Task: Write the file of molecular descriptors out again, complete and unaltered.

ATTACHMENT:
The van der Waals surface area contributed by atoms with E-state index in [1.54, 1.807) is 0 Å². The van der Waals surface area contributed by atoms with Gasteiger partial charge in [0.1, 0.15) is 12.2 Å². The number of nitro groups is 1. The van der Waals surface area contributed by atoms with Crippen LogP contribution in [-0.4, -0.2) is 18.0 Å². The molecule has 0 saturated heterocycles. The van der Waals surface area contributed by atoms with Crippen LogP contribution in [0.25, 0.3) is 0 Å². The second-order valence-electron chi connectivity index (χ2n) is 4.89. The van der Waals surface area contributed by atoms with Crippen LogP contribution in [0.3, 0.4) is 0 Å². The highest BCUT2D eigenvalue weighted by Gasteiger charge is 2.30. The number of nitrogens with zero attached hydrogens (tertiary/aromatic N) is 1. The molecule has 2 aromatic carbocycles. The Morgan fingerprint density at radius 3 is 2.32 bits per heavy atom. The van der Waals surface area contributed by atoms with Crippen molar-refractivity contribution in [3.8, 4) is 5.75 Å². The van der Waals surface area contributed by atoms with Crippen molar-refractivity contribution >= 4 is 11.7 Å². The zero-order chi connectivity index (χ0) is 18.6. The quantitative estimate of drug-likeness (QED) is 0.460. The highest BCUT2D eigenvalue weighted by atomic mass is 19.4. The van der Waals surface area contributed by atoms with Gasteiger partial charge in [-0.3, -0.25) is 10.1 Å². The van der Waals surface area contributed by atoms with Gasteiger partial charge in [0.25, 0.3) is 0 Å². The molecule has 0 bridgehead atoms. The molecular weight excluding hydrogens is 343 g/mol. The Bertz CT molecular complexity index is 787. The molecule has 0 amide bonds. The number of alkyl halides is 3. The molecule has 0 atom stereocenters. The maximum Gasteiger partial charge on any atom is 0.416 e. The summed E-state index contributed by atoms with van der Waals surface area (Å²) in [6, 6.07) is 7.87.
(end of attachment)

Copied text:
The van der Waals surface area contributed by atoms with E-state index in [1.54, 1.807) is 0 Å². The van der Waals surface area contributed by atoms with Gasteiger partial charge in [0.1, 0.15) is 12.2 Å². The number of nitro groups is 1. The van der Waals surface area contributed by atoms with Crippen LogP contribution in [-0.4, -0.2) is 18.0 Å². The molecule has 0 saturated heterocycles. The van der Waals surface area contributed by atoms with Crippen LogP contribution in [0.25, 0.3) is 0 Å². The second-order valence-electron chi connectivity index (χ2n) is 4.89. The van der Waals surface area contributed by atoms with Crippen LogP contribution in [0.3, 0.4) is 0 Å². The highest BCUT2D eigenvalue weighted by Gasteiger charge is 2.30. The number of nitrogens with zero attached hydrogens (tertiary/aromatic N) is 1. The molecule has 2 aromatic carbocycles. The Morgan fingerprint density at radius 3 is 2.32 bits per heavy atom. The van der Waals surface area contributed by atoms with Crippen molar-refractivity contribution in [3.8, 4) is 5.75 Å². The van der Waals surface area contributed by atoms with Crippen molar-refractivity contribution >= 4 is 11.7 Å². The zero-order chi connectivity index (χ0) is 18.6. The quantitative estimate of drug-likeness (QED) is 0.460. The highest BCUT2D eigenvalue weighted by atomic mass is 19.4. The van der Waals surface area contributed by atoms with Gasteiger partial charge in [-0.3, -0.25) is 10.1 Å². The van der Waals surface area contributed by atoms with Gasteiger partial charge in [0.25, 0.3) is 0 Å². The molecule has 0 bridgehead atoms. The molecular weight excluding hydrogens is 343 g/mol. The Bertz CT molecular complexity index is 787. The molecule has 0 amide bonds. The number of alkyl halides is 3. The molecule has 0 atom stereocenters. The maximum Gasteiger partial charge on any atom is 0.416 e. The summed E-state index contributed by atoms with van der Waals surface area (Å²) in [6, 6.07) is 7.87.